Modi’s Hindu nationalist philosophy and alleged complicity in the Gujarat riots may prove divisive. Open magazine’s cover headline was Triumph of the Will, an unfortunate and hopefully unwitting allusion to Leni Riefenstahl’s cinematic chronicle of the 1934 Nazi Party Congress in Nuremberg.
Only around 10 percent of India’s substantial Muslims voted for the BJP. During the campaign, leaders of one radical Hindu organisation affiliated with the BJP argued that Indian Muslims should not be allowed to buy properties in Hindu areas. Modi disapproved of the statement. However, in Gujarat, there is strong evidence of Muslim marginalisation.
His decision to celebrate his win with a Hindu religious ceremony in Varanasi was a poor signal for a harmonious secular India. These factors will detract from social cohesion, important for economic development. It may also increase tensions with Islamic neighbours.
The decimation of the Congress means India, which had no government, now has no opposition. There may be a few checks and balances on the government, especially given Modi’s presidential style of rule as chief minister of Gujarat.
Looking for Clues
The post-election period has provided few clues as to how the government plans to meet the high expectations of the electorate and markets. In a statement to Parliament in early June 2014, the government announced a series of “national missions” without details of implementation.
The government committed to a “Diamond Quadrilateral project of high-speed trains”, a self-conscious reference to the previous BJP government’s ‘Golden Quadrilateral’ of highways linking major cities. The government would create another 100 new cities with “world-class amenities”. There were commitments to changes in the tax system, including a general sales tax, one of the few precise proposals. India would be transformed into a globally competitive manufacturing hub, powered by “skill, scale and speed”.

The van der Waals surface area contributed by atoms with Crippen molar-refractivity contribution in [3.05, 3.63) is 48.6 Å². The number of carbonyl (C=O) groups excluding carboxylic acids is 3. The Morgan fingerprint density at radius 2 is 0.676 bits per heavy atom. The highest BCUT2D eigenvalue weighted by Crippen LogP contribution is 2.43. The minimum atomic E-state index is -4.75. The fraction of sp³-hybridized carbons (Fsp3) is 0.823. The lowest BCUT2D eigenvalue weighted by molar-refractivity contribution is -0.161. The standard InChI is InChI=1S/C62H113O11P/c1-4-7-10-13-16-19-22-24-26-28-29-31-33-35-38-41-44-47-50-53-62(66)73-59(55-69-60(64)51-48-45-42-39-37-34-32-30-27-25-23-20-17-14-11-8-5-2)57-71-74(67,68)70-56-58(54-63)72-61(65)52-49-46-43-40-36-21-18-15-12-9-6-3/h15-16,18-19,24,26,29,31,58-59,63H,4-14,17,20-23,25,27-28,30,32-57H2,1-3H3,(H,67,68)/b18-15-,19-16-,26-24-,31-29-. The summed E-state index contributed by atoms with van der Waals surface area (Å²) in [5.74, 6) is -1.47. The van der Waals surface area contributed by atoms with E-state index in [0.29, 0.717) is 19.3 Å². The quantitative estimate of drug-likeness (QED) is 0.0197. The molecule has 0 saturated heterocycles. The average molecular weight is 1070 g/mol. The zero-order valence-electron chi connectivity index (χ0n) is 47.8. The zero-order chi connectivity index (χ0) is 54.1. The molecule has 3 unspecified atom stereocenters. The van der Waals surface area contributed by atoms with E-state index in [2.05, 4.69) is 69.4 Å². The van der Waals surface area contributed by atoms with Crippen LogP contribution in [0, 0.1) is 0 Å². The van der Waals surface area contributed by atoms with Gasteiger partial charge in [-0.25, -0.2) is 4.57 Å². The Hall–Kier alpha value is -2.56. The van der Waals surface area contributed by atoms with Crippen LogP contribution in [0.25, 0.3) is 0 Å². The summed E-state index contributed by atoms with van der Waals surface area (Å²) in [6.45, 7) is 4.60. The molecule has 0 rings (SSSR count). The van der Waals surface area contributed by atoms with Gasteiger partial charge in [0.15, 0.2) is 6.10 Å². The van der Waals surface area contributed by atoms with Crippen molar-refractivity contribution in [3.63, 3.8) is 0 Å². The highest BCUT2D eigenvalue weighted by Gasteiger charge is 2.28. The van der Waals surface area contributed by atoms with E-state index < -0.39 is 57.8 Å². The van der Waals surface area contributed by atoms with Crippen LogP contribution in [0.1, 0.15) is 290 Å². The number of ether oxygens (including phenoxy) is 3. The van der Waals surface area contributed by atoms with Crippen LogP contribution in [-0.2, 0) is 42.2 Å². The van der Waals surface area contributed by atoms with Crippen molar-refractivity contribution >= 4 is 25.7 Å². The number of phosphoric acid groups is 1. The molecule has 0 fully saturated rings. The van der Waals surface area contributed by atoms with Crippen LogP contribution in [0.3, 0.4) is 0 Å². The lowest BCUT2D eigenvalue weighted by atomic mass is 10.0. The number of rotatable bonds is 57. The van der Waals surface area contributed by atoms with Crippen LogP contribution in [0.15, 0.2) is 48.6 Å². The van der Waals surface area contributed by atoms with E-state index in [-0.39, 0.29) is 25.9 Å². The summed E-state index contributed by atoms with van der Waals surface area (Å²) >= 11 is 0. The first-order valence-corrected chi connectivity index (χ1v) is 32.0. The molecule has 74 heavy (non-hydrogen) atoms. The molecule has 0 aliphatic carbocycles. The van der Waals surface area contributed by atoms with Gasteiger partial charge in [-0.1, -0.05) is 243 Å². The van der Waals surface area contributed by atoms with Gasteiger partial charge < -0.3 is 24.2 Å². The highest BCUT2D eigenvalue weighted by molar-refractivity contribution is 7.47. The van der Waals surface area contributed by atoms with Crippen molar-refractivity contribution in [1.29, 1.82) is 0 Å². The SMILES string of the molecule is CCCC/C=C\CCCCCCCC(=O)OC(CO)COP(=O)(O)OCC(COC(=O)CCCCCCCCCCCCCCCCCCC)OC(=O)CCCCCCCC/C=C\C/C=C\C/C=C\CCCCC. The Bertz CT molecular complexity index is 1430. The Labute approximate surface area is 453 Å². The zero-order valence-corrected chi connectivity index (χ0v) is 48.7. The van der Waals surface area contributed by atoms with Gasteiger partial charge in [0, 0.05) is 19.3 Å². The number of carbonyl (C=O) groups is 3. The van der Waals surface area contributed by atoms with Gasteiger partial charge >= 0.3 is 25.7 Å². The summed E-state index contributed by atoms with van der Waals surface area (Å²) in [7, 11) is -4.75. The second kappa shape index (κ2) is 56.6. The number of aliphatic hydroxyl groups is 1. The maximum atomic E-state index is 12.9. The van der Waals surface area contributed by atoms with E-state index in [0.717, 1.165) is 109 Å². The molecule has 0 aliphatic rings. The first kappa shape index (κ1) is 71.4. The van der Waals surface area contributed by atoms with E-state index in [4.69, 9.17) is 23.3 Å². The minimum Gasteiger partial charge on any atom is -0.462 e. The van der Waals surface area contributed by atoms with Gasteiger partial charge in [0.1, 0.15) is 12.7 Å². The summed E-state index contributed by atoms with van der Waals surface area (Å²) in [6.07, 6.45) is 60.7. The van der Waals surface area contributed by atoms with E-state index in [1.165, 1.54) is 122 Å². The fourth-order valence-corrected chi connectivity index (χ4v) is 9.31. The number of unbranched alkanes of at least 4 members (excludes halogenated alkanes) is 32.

The embrace of large-scale infrastructure and manufacturing is interesting given Modi’s previously stated views that India’s requirements are different from China’s and requires a balance between agriculture, small and large businesses.
The statement repeated the government’s “dedication to the poor”. It also committed to better education as well as toilets and broadband and wireless internet access simultaneously. Support for women coincided with reports of yet another heinous case of rape and murder of two lower caste women.
The July 2014 budget highlighted the constraints on the government, with a budget deficit of 3.6 percent for the next financial and 3 percent the subsequent year. Unburdened by detail, the government nevertheless promised to increase economic growth to 7-8 percent within three years, reduce the fiscal deficit, increase employment and improve living standards. There were vague proposals about increasing foreign investment in defence and insurance, reduction of an ineffective subsidy regime, and tax simplification.
The government’s approach appears curious. It reverted to relying on hoary old chestnuts—higher excise duties on cigarettes, cigars, betel leaves, tobacco products and soft drinks—to raise revenue. Prior to the budget, the government was quick to implement export controls to try to rein in the price of onions.
Attempts to increase railway fares by around 14 percent to put the railways in a more secure financial position were seen as a willingness to push forward unpopular but necessary economic reforms. But the resolve crumbled in the face of protests, leading to a repeal of some increases on shorter journeys, which mostly affect urban customers in cities such as Mumbai.
Shortly after his victory, Modi tweeted “Good times are coming”. They might well be, but the ‘how’ still remains frustratingly unclear.
Investors have forgotten that Modi’s less charismatic and less controversial predecessor Manmohan Singh was once hailed as India’s saviour. He was the “architect of modern India” and drove important changes that paved the way for strong economic growth. By the 2014 election, Singh was seen as indecisive, weak and a puppet for interests of the Congress party.
British politician Tony Benn once observed that all political careers ultimately end in failure. It remains to be seen if Modi can bring about the necessary changes or whether he joins an illustrious line of Indian political leaders who did not live up to their promise.
Satyajit Das is a former banker and author of Extreme Money and Traders Guns & Money